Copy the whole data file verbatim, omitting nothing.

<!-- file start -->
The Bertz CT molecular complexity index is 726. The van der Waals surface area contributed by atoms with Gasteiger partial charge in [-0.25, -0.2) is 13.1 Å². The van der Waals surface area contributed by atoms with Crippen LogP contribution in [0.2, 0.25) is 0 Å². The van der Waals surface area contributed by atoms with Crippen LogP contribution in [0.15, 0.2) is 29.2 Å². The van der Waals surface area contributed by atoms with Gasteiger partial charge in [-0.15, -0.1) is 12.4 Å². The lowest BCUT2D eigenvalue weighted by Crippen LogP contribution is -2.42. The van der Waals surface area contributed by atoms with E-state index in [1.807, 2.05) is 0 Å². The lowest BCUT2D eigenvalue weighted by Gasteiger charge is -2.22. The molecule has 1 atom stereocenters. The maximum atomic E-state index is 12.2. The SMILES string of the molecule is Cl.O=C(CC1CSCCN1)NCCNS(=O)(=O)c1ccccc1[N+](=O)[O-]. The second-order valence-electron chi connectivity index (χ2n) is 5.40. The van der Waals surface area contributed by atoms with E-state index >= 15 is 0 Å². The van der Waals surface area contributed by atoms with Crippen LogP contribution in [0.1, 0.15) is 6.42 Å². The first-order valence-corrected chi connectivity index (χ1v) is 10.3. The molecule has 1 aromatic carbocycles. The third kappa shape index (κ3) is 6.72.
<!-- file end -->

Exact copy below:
The Bertz CT molecular complexity index is 726. The van der Waals surface area contributed by atoms with Gasteiger partial charge in [-0.25, -0.2) is 13.1 Å². The van der Waals surface area contributed by atoms with Crippen LogP contribution in [0.2, 0.25) is 0 Å². The van der Waals surface area contributed by atoms with Crippen LogP contribution in [0.15, 0.2) is 29.2 Å². The van der Waals surface area contributed by atoms with Gasteiger partial charge in [-0.15, -0.1) is 12.4 Å². The lowest BCUT2D eigenvalue weighted by Crippen LogP contribution is -2.42. The van der Waals surface area contributed by atoms with E-state index in [1.807, 2.05) is 0 Å². The lowest BCUT2D eigenvalue weighted by Gasteiger charge is -2.22. The molecule has 1 atom stereocenters. The maximum atomic E-state index is 12.2. The SMILES string of the molecule is Cl.O=C(CC1CSCCN1)NCCNS(=O)(=O)c1ccccc1[N+](=O)[O-]. The second-order valence-electron chi connectivity index (χ2n) is 5.40. The van der Waals surface area contributed by atoms with E-state index >= 15 is 0 Å². The van der Waals surface area contributed by atoms with Crippen LogP contribution in [0.1, 0.15) is 6.42 Å². The first-order valence-corrected chi connectivity index (χ1v) is 10.3. The molecule has 1 aromatic carbocycles. The third kappa shape index (κ3) is 6.72.